Researchers in the Applied Optics Group were the first to demonstrate en-face images from the retina, now known as C-scans. To mark the event, a special brick has been engraved in the Footstep project (part of the new Crab & Winkle Path alongside the Templeman Library on the campus).

The image was made possible by realising that scattering in combination with a fixed coherence gating can generate a C-scan. There is no need for an external phase modulator if the object to be imaged is scattering and the image size is sufficiently large. The modulation is, interestingly, created by scanning the beam over the target.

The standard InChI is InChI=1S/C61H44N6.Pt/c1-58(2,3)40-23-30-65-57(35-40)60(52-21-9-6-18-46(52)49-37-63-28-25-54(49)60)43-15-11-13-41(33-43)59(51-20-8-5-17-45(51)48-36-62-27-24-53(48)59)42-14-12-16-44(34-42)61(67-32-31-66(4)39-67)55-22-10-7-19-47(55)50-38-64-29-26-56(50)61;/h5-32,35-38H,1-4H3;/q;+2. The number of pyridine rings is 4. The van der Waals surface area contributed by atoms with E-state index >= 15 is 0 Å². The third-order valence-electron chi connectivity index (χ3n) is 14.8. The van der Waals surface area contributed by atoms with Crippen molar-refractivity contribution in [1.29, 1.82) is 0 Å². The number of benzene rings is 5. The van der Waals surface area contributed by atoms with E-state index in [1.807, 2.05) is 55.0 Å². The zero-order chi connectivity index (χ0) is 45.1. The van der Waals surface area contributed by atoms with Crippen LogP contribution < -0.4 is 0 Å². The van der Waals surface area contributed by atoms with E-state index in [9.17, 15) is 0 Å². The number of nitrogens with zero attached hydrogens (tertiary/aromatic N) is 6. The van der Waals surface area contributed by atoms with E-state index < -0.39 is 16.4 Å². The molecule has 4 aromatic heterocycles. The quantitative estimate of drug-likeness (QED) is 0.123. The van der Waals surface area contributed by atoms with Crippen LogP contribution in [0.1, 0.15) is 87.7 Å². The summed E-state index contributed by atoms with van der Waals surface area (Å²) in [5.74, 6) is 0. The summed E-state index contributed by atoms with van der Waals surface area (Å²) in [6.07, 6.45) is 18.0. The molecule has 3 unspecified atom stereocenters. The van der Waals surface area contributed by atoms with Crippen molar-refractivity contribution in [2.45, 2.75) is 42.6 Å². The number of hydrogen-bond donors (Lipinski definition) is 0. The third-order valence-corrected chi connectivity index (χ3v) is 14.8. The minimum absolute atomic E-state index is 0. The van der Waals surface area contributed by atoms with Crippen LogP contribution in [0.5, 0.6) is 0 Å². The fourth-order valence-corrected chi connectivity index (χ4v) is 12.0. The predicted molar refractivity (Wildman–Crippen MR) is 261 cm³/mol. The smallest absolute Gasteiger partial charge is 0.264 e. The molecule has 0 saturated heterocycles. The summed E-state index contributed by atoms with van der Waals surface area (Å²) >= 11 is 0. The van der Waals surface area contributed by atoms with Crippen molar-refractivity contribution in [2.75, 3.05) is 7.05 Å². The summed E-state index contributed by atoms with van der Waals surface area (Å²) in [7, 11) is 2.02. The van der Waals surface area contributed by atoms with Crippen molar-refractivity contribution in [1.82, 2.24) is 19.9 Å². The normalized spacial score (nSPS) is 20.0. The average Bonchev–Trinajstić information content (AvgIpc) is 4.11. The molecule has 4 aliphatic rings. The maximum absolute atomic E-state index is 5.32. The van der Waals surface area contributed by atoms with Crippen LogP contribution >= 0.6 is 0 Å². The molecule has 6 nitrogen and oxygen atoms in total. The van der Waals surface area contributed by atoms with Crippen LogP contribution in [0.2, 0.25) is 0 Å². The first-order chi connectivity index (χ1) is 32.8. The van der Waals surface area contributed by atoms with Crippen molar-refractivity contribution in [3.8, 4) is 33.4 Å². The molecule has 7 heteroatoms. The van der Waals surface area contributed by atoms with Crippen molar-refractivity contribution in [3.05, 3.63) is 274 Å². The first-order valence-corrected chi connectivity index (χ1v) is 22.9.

First, we showed that a Newton ring pattern is sampled from the target:

  • A. Gh.Podoleanu, G. M. Dobre, D. J. Webb, D. A. Jackson, Imaging by Use of a Newton Rings Sampling Function” Coherence, Republished in “Selected Papers on Optical Low-Coherence Reflectometry & Tomography, B. R. Masters and B. J. Thompson eds., SPIE Milestone Series, vol. MS165, SPIE Optical Engineering Press, Washington, 2000, USA, pp. 200-202. Opt. Lett., Vol. 21, pp. 1789-1791, (1996).

Then we moved the centre of the Newton rings out from the image centre and sampled the target with a grid of lines:

Other key papers include: